Imagine how Jesus must have felt being crowned with thorns and spat on by lowly human beings. He must surely have known that with a mere thought he could wipe out the temple and establish His eternal throne on earth. The temptation must have been surreal. But His humility and deep love for us enabled him to overcome the power of sin and death in order to save us for eternity, instead of just during our physical existence.
How often are we placed in a similar situation when our pride is damaged? We are humiliated by those who are “beneath” us and our human instincts push us to fight back to avoid further humiliation. Sometimes we are mistreated at work and become angry because of the injustice. We are disrespected by our children and grow irritated or frustrated by their demeaning behavior. And sometimes we are scorned by our family or friends so we rise up in our own defense to avoid being socially humiliated and to retain our place of pride. Worse yet, some of us undergo suffering and trials that seem unjust and become distraught with God or deny Him entirely.
How can we possibly justify our prideful behavior during an unjust situation when the God of the Universe suffered, “was crucified, died, and was buried” and still remained humble? What could ever be more unjust than that? I tend to think that the human side of Jesus may have felt at least a twinge of temptation to defend His pride just as we do. But in accepting derision and scorn and still continuing to love fiercely, Jesus set an example of how we can and should do the same.
Strength Under Control
“Take my yoke upon you and learn from me, for I am meek and humble of heart; and you will find rest for yourselves” [Matthew 11:29].
The virtues of humility and meekness are greatly misunderstood today. Many times we envision a meek person as a push-over, maybe hunched over, soft-spoken, and easy to manipulate. But Jesus was both humble and meek, and He is the ultimate demonstration of all human goodness and virtue. What does that mean for our interpretation of humility? Jesus surely wasn’t a push-over. He stood up the Pharisees, called them brood of vipers, overturned tables in the temple, and withstood the devil’s temptations for 40 days in the desert. And His deep love for humanity clearly indicates the presence of humility in His life. So what are we missing?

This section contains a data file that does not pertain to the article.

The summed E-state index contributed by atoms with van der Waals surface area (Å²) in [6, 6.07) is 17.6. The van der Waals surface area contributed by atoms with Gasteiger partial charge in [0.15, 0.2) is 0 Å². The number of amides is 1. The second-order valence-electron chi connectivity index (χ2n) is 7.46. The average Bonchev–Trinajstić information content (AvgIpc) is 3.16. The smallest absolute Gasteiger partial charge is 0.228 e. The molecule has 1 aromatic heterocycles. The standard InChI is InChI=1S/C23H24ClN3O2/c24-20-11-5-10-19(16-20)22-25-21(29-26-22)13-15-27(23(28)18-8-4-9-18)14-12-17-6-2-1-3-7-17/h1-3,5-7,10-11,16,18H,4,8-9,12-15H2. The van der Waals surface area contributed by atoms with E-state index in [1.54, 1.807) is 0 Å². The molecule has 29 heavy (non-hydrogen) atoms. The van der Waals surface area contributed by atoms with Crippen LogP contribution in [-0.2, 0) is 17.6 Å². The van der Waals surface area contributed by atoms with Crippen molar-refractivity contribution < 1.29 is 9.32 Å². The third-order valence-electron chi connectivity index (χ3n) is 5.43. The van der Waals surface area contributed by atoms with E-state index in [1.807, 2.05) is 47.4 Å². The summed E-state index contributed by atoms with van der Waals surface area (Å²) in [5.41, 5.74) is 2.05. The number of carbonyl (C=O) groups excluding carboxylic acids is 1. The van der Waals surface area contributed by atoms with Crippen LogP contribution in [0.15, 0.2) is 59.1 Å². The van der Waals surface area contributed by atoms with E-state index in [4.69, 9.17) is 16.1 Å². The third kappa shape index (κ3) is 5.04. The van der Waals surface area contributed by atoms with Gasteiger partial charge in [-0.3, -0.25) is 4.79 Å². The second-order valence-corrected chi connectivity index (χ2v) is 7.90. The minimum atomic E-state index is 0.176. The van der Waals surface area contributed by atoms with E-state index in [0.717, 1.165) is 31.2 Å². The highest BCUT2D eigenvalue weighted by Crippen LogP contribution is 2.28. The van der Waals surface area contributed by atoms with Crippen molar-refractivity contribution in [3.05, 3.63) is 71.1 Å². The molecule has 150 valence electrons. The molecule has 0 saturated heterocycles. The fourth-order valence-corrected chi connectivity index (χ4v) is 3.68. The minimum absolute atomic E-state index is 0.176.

The word meekness is translated from the Greek word “praus,” which refers to a horse trained for war. These wild stallions would often retain their fierceness and courage but were disciplined to be “meekened.” So, “meek in the sense that biblical writers meant it refers to strength that is under control” [Aleteia.org]. This gives us a much clearer picture of the man Jesus truly is. He was not ruled by His emotions but harnessed His power and used it for the good of humanity. He knew what He was capable of but still humbled Himself in order to save us from death.
Jesus can be hard to comprehend. We have a difficult time understanding, for instance, how He can be both perfectly just and perfectly merciful, simultaneously. Much of the Catholic faith paradoxically revolutionizes our way of thinking in this manner.
For instance, how can the eternal God become fully man but remain fully God? And why would He? How does He manage to become the servant to all of humanity and still an omniscient being? Why did He send us His Son to die for those He created?
Jesus sacrificial love for us is embodied in His astounding humility. He lowered Himself to the form of a human in order to save us. Jesus humbly presents Himself as a baby and a sacrificial lamb, in order to entice our hearts. He allowed Himself to be beaten, scourged, and humiliated. Through humility, He showed His love for us, in that “while we were still sinners, Christ died for us.”
And what’s more, He encourages us to do the same.